In predominately-white Charlottesville, there’s a popular food truck called Little Manila

 

CHARLOTTESVILLE, VA — “Bizzare Foods” host Andrew Zimmern once again doubles down on his call that Filipino food is fast becoming a big food trend in the US.

 

“I think Filipino food, you know, I’ve been calling it for five years, it’s gonna keep getting more and more popular simply because of the variety of ingredients and European techniques that are found in that food,” Zimmern said. “The quality of their food has the best of Asian cuisine.”

Proof of Zimmern’s claim comes from Charlottesville, Virginia – home to only about 170 Filipinos in a population of nearly 50 thousand.
62 of them belong to the Biazon family of Manila Street — just less than 3 miles away from downtown Charlottesville.

Fernando Dizon owns Little Manila food truck – one of the most popular and successful food trucks in Charlottesville.

 

“I’m privileged na I started it, I’m really privileged na meron akong chance na I-introduce yung Filipino food dito sa Charlottesville is a foodie town,” said Dizon.

When the smell of this sizzling Filipino chicken barbecue fills the air around noon, employees at this US spy center line up for a filling Filipino lunch — priced up to 10 dollars for a combination of pork or chicken barbecue with rice or pancit and lumpia.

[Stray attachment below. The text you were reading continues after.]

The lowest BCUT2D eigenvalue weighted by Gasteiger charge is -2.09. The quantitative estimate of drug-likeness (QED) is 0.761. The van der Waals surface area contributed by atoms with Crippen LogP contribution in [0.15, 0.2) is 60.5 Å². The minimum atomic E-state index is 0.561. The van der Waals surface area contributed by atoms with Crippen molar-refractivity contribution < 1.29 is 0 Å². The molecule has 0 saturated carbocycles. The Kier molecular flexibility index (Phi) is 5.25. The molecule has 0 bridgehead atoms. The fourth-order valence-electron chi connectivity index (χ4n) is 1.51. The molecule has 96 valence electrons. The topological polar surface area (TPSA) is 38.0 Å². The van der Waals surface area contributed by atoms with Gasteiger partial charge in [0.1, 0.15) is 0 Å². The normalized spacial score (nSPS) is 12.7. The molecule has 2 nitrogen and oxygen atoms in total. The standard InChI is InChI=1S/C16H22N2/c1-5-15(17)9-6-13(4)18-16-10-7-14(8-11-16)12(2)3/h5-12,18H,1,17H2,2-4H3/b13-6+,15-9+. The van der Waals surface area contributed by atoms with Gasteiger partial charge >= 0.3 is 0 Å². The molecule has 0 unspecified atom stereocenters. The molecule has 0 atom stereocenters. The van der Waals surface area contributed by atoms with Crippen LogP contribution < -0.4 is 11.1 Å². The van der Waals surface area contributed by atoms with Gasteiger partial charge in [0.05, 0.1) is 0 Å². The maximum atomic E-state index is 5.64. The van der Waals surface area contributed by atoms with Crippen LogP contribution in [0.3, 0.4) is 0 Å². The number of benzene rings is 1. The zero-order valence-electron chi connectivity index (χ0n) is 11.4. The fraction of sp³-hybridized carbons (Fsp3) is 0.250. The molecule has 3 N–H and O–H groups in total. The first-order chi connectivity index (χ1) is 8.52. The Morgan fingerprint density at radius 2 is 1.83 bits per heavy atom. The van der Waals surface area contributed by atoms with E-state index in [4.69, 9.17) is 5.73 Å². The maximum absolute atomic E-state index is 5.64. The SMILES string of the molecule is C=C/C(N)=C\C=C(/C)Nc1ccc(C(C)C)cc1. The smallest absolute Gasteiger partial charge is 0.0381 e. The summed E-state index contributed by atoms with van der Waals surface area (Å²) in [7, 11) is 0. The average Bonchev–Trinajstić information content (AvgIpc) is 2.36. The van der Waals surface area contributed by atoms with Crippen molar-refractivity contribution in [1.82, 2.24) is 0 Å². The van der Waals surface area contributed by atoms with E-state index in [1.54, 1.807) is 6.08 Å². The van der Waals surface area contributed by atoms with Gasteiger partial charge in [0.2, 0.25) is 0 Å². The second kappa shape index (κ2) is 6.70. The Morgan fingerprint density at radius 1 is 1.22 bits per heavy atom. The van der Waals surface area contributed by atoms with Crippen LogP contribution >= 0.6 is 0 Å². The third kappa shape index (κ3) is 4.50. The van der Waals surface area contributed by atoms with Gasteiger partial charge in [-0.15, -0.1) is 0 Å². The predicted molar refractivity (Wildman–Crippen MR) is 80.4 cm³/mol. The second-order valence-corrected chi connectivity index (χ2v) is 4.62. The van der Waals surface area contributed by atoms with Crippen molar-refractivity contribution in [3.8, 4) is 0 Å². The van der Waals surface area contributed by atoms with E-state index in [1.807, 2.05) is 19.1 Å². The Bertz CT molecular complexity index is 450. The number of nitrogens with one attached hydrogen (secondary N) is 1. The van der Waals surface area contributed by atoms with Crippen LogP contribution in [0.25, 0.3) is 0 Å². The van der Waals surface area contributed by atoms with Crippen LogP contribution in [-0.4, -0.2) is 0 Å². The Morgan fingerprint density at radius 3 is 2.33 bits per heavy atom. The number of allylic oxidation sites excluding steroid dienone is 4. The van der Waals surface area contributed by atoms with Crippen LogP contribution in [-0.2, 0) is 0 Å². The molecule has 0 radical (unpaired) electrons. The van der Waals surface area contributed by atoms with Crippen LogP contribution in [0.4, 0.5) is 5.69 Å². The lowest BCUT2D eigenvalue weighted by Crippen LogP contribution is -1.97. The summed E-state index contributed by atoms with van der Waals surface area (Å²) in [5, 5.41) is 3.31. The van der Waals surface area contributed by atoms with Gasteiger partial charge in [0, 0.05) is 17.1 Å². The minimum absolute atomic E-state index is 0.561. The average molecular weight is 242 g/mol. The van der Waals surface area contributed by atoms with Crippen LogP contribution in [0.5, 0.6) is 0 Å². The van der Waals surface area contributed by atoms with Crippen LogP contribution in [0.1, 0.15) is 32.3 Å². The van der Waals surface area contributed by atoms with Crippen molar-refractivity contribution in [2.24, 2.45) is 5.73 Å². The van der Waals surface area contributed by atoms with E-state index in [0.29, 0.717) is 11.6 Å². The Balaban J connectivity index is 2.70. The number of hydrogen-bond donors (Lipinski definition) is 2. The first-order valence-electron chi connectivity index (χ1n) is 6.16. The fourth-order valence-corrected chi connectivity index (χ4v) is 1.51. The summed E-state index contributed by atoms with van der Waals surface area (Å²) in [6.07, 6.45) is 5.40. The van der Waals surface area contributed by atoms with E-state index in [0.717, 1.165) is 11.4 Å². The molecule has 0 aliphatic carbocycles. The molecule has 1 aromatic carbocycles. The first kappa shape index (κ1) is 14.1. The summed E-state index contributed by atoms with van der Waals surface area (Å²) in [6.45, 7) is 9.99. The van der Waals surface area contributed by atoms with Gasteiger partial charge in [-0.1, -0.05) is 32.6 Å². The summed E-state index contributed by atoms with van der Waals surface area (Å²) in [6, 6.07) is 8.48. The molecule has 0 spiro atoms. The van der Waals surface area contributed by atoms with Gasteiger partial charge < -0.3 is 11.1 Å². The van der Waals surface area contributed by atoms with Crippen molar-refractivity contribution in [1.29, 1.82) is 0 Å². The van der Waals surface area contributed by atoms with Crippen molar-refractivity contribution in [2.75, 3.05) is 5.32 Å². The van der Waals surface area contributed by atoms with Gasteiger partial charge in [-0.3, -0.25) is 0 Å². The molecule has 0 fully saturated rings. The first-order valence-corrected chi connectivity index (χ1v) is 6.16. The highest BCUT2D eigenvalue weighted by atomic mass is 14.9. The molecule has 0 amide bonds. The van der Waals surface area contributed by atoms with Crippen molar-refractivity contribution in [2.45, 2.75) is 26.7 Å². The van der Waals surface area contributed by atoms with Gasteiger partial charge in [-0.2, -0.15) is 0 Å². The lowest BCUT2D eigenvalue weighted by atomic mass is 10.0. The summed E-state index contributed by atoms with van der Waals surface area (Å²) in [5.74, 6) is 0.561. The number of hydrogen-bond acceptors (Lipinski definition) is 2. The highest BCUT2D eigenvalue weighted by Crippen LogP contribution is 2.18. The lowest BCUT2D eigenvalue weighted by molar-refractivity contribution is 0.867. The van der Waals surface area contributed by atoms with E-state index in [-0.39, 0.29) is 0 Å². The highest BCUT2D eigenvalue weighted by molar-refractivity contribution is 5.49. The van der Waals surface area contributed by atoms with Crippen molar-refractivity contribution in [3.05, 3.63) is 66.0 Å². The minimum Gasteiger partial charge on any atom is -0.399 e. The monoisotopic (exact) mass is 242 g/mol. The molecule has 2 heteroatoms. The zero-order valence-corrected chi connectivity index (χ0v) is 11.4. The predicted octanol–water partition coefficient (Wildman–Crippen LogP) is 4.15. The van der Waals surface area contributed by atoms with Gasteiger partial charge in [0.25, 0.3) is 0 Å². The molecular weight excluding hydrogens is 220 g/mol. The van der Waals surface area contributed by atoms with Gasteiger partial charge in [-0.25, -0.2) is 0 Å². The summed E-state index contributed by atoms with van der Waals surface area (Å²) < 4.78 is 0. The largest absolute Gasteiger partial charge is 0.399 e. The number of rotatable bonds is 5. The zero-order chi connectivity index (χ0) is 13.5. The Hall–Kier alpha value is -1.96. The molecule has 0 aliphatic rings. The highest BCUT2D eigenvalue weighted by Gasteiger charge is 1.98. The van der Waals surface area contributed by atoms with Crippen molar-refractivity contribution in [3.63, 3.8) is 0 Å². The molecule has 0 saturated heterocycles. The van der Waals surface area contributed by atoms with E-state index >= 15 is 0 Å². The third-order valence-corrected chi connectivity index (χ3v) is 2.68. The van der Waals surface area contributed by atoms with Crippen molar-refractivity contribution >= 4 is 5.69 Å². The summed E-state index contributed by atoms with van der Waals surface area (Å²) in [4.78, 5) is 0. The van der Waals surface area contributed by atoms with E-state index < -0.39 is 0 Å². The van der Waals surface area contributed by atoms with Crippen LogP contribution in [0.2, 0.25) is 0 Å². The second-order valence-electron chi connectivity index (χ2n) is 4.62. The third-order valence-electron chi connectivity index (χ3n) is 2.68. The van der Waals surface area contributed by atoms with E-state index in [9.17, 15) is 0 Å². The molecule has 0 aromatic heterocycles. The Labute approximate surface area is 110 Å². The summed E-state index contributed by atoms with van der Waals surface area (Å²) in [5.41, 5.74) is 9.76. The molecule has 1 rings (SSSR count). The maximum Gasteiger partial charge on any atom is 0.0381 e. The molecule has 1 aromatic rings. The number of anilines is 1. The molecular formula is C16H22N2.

“I feel really grateful to see like all these people line up for my uncle’s food truck,” said crew member Joshua Dizon. “It really makes me feel proud to be in this family.”

The food business is so lucrative that Fernando decided to quit his banking job a few years ago.

He now has a higher reason for pushing Filipino food in a predominantly Caucasian city (70% white and 0.4% Filipino).

 

“Pushing the Filipino food in Charlottesville, I mean it makes me proud, na ako nga yung una and only, it’s nice that the community knows a Filipino food is around their area.”

In a city that the Biazon family pretty much make up nearly half of its Filipino population – the success of their Filipino food truck is an indication that Andrew Zimmern’s prediction is happening now even in southern United States.

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